Some Blog materials can be downloaded only by EAA ARC members. Please log in here!
Many of us have faced partial or severe restrictions in the teaching process due to the coronavirus outbreak. In Slovenia, all primary and secondary scools and univeristies are shut down for at least 2 weeks. This period (mid March) for us is a month into the second semester. We faced either a suspension of the academic process with potentially unforeseen consequences (e.g. deadlines, coursework, exams, etc.) or an immediate switch to a fully on-line approach. We chose the latter and the semester at School of Economics & Business, University of Ljubljana, proceeds normally. I describe below briefly some of the approaces we took in two classes I am currently teaching or co-teaching (one accounting, one finance), the first experiences, the various tools we use, complications that arise, etc. Hopefully it will be helpful if you, too, face restrictions in your university work.
1. The tools. University of Ljubljana uses the Canvas system (https://www.instructure.com/canvas/en-gb) for the general administration of courses. Within this system, we use ether the Big Blue Button (https://bigbluebutton.org/) or the Zoom (https://zoom.us/) conferencing system. Both operate seamlessly even when the number of participants is large (>200). To those of you used to work via Skype - both the BBB and Zoom are several orders of magnitude better than Skype in all aspects.
2. The experience - teacher. Both systems allow various degree of interaction with students and co-operation among students. These include depending on the system you chose: vide/audio interaction (e.g. asking questions), group chat (e.g. students ask for a break), built-in polling tools (e.g. quick quizzies), sharing your screen with students (e.g. if you want to show them how the capital market is changing during the course), writing on the slides you project, using an integrated whiteboard or an external whiteboard (e.g. I use a separate iPad pro for this), cobine lectures with video (e.g. other than slides you project a short instructional video on a particular topics). I teach from my home, using a relatively bad internet connection (this really worried me), but so far no problems whatsoever. The teaching experience is much better if you use comfort headphones with a built-in microphone, ideally noise-cancelling. This is so much different (read: better) than recording voice over slides, which you could do, or record a video lecture and post it on-line. In both cases the interaction would be non-existent or very limited, whilst here the interaction is on par with live classroom teaching and I suspect in some cases even better (also see below): as in private lives, younger generations prefer to communicate by typing rahter than by voice. By using the chat or polling tools you engage students you otherwise would not. If you walk during the lectures it takes some time before you get to the computer, find the page, etc. while sitting at the computer you can react almost instantaneously.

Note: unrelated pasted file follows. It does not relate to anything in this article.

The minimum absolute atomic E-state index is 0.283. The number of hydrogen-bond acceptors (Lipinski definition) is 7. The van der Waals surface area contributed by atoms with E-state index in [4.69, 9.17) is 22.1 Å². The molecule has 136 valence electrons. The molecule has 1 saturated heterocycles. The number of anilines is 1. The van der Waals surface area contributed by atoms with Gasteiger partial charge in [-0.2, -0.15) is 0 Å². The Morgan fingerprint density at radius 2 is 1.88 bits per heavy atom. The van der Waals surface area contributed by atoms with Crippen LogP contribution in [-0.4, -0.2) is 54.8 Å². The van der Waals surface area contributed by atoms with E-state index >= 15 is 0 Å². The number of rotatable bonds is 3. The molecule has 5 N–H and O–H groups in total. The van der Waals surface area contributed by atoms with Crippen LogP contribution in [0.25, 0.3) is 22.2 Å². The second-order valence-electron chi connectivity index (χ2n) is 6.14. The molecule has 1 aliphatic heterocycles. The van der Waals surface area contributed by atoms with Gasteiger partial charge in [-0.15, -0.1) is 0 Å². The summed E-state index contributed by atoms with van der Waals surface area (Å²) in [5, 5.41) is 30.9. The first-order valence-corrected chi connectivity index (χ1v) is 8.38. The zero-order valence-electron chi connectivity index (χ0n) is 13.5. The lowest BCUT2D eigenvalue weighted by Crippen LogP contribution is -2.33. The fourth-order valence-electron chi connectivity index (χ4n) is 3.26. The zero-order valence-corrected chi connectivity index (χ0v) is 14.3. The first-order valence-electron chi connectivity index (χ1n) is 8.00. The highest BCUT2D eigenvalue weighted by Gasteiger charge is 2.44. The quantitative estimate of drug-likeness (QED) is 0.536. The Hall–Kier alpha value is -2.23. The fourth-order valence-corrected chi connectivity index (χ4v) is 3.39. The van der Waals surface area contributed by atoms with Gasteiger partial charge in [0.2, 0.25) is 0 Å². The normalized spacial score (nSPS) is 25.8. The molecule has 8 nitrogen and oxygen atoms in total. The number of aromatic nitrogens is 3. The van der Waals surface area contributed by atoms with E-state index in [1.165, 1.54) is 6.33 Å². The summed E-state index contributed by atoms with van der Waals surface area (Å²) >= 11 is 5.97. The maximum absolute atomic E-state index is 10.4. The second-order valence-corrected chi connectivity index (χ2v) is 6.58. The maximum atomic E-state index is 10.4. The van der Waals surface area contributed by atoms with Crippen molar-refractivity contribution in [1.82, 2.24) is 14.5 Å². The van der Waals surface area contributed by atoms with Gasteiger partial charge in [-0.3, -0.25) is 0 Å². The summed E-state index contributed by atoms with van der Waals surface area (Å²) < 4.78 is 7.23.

3. The experience - students. I fool myself not that I know everything that has crossed my students minds, but from what I could dell and a bti to my suprise, the class attendance was alomost complete, the students were fully engaged, responded to quizzes, commented on the chat I set up, gafe full feedback at the end, etc. Several commented afterwards that the whole experience is great. As mentioned above, several students confirm that they were more engaged than otherwise. They also mention that they were checking online some of the statements or references I made during lectures - which is good, becuase in this way the material stays with them for longer, and they appreciated the fact that I was able to show them live data quickly. Much to my relief the the audio and video experience was excellent. Several mentioned that because I used the red dot pointer (think of laser on a traditional projector) on slides helped them concentrate. They requested a break at about the same time as they would in a normal classroom.
4. The challenges. I had to adopt the teaching approach to a degree. I tend to use pictures, graphs, drawings depending on the discussions in the class. This is not always possible or has to be done slightly differently using these two tools. Wearing headphones for 6-8 hours a day is a challenge for comfort.
I hope that this will be useful. I'd be very happy to hear your experiences. We currently just don't know how long the coronavirus outbreak will last or, indeed, that after we are done with the current outbreak something else might appear in the globalised world. Stay healthy.